Shit. I’m currently 0-4. What one uses as inspiration is a very personal thing, and something that inspires you may bore me to tears, while something that enlivens yours truly may have you questioning how many sandwiches are actually missing from my picnic basket. Regular readers of TDoT will be well aware that my inspiration to write has been AWOL for quite some time now. I’ve mused (pun intended) about the disappearance of my beloved Thalia and how she has absconded with my enthusiasm to scribe. Upon further investigation, it would appear that she’s also taken a bottle of Scotch and one of my favourite socks. Who the fuck takes one sock? Wherever she is, I hope she’s enjoying herself. If you happen to stumble across a beautiful woman wearing a single plaid sock and swigging directly from a bottle of 30-year-old single malt, please let me know.

In her absence, I’ve attempted to draw inspiration from other sources. I’ve tried to immerse myself in new ideas and concepts, and I’ve spent some serious time revisiting things that I love, yet none of it is giving me enough of a jolt to start scribbling and constructing prose. I’m hoping that I don’t have to resort to using a car battery and nipple clamps to force a surge of creativity back into me – I saw it in a movie once, and while the protagonist certainly seemed inspired to tell his captors everything that they wanted to hear, it didn’t look all that fun. And let’s face it: if anyone happens to see me sitting on my balcony connecting jumper cables to my body while I smoke a Cohiba and consider the tongue of my newest whisky , there’s a better than average chance that an encounter with a police helicopter won’t be too far away.

The closest I’ve come to creative stimulation recently was on the CityGlider yesterday. I watched a woman assessing herself in a compact mirror that she’d pulled from her handbag, before seemingly adjudging that starting at her reflection in the bus window was the way to go. It led me to hypothesise about mirrors, both literal and metaphorical, and how what we see in them depends not only on the physical qualities of the reflective surface, but also on what we expect to see when we look. Did she not see what she wanted to see upon initial inspection? A few ideas and partial paragraphs started to bounce around between my ears, and I even had the closing pièce de résistance screaming at me before the lights were turned out on my inspiration. Try as I may for the rest of the evening, I couldn’t turn my supposition into anything more than a few dozen poorly structured sentences. Thalia’s absence had bitten me on the ass once again.

The aforementioned pièce de résistance. Yes, it’s written on the back of a coaster. I should really start carrying a notebook in preparation for Thalia’s return...

For me at present, writing is akin to a lighter that’s run out of butane – there may be an inconsequential, quasi impotent spark, but there’s no ignition. It might be time to buy a new lighter.

Written by disseminatedthought

November 24, 2011 at 15:01

Where is my Thalia?

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It’s official: I appear to have writer’s block. I spent over two and a half hours today trying to work on both my novel and a thought-provoking post for this blog, but all I have to show for the former is scattered, incoherent prose in a well-worn notebook. At least that’s something tangible: when I reflect on the latter, the blinking cursor position on the almost blank page seemed to mock me, its solitary presence a jarring reminder that my attempt at creativity had apparently failed. I’m not entirely sure why I thought that writing about writer’s block would help the creative juices to once again flow. Perhaps it was the third vodka, lemonade and lime that assisted in the decision-making process, or perhaps just the simple irony of it appealed to me – as you are well aware, I’m all about the irony.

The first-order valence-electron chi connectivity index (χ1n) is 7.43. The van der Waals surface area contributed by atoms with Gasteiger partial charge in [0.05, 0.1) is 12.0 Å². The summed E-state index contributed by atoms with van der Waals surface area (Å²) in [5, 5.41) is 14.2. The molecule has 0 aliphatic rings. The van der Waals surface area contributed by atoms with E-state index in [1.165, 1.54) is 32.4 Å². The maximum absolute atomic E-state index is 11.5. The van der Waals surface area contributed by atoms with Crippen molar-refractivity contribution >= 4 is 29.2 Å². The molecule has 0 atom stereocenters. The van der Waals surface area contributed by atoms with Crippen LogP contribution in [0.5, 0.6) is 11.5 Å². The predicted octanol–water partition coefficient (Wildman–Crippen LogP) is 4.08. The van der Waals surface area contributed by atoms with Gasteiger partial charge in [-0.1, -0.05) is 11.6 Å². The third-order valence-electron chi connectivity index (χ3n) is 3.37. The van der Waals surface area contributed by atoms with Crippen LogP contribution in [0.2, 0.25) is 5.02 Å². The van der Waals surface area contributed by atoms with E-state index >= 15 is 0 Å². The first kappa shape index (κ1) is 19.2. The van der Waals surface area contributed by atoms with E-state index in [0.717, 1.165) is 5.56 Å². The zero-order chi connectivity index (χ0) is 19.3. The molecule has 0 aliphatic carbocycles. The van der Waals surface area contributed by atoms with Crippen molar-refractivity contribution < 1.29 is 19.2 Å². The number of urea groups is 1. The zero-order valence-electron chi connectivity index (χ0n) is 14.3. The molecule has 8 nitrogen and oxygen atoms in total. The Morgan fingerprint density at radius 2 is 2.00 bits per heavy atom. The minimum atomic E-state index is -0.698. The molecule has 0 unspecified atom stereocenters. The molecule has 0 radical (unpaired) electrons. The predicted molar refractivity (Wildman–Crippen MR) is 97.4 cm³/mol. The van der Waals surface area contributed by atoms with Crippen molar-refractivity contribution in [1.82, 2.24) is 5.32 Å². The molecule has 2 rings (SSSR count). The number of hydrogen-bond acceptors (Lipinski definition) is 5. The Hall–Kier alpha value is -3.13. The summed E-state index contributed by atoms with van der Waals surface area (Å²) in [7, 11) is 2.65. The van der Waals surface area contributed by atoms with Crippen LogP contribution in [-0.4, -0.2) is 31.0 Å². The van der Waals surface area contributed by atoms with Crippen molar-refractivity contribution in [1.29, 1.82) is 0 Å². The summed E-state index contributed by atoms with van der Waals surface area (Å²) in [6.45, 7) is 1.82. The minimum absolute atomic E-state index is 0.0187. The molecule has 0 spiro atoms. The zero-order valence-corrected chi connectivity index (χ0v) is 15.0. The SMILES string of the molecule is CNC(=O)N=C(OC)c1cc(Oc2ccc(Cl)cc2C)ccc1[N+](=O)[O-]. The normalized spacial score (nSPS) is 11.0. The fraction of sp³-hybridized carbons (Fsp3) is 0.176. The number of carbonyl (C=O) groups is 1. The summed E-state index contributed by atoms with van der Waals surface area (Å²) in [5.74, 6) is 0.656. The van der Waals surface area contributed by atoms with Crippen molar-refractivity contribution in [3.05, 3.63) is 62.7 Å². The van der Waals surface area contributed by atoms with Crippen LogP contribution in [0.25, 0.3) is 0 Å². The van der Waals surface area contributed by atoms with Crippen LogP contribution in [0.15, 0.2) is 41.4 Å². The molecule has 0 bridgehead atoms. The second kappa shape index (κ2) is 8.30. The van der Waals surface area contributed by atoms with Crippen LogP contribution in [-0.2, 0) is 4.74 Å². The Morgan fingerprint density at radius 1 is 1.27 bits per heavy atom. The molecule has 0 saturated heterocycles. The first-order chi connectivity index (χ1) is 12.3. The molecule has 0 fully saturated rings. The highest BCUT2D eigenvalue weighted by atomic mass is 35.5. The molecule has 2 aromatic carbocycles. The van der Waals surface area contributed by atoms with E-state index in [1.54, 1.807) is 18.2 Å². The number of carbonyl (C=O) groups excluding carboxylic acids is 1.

It’s a very atypical, somewhat surreal sensation to be honest. I’m seldom lost for words, and to have a myriad of ideas, characters and opinions loitering in my head, as if waiting for the 4:06pm bus to Creativity that isn’t going to show up, may be unhinging me slightly. I am mystified as to how I have misplaced my Muse, but I have no doubt that I will stumble across her when I least expect it. She will turn up in a place that I’d never think to look for her, but have, simply because she can’t be anywhere else. Actually, when you think about it in that context, a Muse is not dissimilar to a wallet, or a set of keys.

What one uses for their artistic inspiration is a very individual thing. Some draw on personal experiences, both good and bad, while others get fodder from observing the seemingly commonplace in everyday life. Wherever your inspiration comes from, the general consensus is that if your Muse doesn’t want you to create, you won’t, regardless of how powerful the inspiration is. You may very well retain it for later use, but if that bitch has decided that now isn’t the time for you to write a modern day Nineteen Eighty-Four or repaint the Mona Lisa, you may as well just go with the flow – you can’t argue with her. Personally, I’ve found my Muse to be charming yet sociopathic. Insightful yet delusional. Committed, yet likely to take flight at a moment’s notice. She works when she pleases, keeps odd hours, and is probably the one who keeps eating the leftover curry in the fridge, without bothering to ask who it belongs to. Oh, Thalia, where art thou?

So here we are. In an added attempt to take a plunger to my writer’s block, I’m going to ask you, the readers of TDoT, to choose the topic for my next post. Either comment with your suggestions, or email me.

In closing, I think it would be remiss of me to do a piece on creative inspiration – or current lack thereof – and not make reference to Nick Cave’s defence of his Muse in a letter he sent to MTV:

“My relationship with my Muse is a delicate one at the best of times, and I feel that it is my duty to protect her from influences that may offend her fragile nature.”

Written by disseminatedthought

July 24, 2011 at 17:39